The recent announcement by Sony that it would be spinning off its A/V business, a year after doing the same with its PC and TV units, took this reporter by surprise. CEO Kaz Hirai has seemingly run out of patience with the CE hardware business and for the sake of its long-term survival, is laser-focused on leveraging Sony’s success in the content and entertainment worlds.
It’s all about the profits. The way Sony built its CE empire, by dominating categories with dozens of different SKUs and being on the bleeding edge of technology so it could charge a bit more for a product with a Sony shield on it, is not a very viable way of doing business anymore.
A dealer I spoke to referred to the average CE consumer today as happy with what’s “good enough.” Owning a Sony TV, like back in the Trinitron days, was an investment in long-term quality, and consumers were willing to spend more because they saw a clear difference in lesser competing products. But these days, even lesser TVs have beautiful crystal-clear displays. They are “good enough” for most people, especially at a few hundred — or thousand — bucks less. The value-add of a top-tier brand like Sony is lost on most.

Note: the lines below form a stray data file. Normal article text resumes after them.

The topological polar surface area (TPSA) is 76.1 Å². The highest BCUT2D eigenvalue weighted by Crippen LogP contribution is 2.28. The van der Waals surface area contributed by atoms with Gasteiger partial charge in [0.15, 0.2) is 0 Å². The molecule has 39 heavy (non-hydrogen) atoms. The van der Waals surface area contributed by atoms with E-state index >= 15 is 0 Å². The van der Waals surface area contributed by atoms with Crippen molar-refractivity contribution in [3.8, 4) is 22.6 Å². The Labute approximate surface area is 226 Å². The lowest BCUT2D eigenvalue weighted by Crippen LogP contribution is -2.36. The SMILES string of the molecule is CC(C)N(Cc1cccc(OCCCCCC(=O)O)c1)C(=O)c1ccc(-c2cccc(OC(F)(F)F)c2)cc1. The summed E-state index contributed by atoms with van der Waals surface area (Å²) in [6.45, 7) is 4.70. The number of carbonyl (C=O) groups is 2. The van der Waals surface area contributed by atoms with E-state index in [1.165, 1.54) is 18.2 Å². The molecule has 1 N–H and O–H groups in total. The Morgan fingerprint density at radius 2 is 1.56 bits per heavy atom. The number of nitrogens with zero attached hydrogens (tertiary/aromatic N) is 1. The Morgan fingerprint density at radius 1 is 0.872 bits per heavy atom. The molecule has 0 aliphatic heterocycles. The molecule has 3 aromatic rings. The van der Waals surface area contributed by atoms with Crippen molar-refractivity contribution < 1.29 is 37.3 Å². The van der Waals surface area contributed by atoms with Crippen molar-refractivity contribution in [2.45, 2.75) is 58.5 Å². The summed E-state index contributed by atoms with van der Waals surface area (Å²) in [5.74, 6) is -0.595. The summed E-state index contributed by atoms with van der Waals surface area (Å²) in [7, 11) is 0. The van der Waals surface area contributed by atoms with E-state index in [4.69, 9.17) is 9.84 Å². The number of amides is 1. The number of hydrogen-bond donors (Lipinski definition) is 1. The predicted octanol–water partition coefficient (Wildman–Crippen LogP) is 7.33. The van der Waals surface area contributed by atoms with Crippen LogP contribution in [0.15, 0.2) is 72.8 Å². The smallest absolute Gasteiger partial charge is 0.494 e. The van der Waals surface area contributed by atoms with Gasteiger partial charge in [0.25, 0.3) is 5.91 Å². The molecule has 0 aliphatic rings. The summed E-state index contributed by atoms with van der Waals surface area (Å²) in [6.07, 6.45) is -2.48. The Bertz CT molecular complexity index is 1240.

Additionally, the lifespan of the average CE product is far shorter. Growing up, we had the same Zenith console TV in our living room from the time I first toddled toward it with sticky hands until I moved out after college. An investment in a top-tier TV was just that, an investment that paid off over time. The engineered obsolescence factor of today’s products hold most people back from maxing out their purchasing power because they see most products as easily replaceable.
But Sony’s decline as a CE powerhouse was years in the making. Sony invented the portable music revolution with the Walkman, and then Apple came along and reinvented it out from under them with the iPod. That market share never returned.
And when flat-panel TVs began appearing, Sony was content to revel in its dominance of the traditional CRT category and seemed to be taken by surprise by how fast LCD and plasma displays took off. They snoozed and ended up playing catch-up by having to source their displays from other companies, losing any cache that the brand had on the high end.
By most accounts, Sony’s leaner, more focused TV business is doing better since it was taken out of house last year, and Hirai predicted the unit will be profitable by the end of 2015. A renewed concentration on the higher-end larger screen sizes that still carry some margin at retail is helping. Perhaps taking a similar tack with the rest of its consumer portfolio will follow suit.
It will be interesting to see if a giant like Sony will benefit from chopping itself up. There is plenty of innovation in the CE industry coming from small, lean focused companies ... just surf around Kickstarter for 15 minutes and you’ll find a dozen. Maybe many smaller Sonys will be stronger in the long run than one giant Sony. I, for one, hope so.
I’ll be heading out to Los Angeles this week for an executive roundtable for the press with Sony Electronics president Mike Fasulo and deputy president Toshi Okuda in advance of the company’s fiscal close. Stay tuned on TWICE.com for coverage.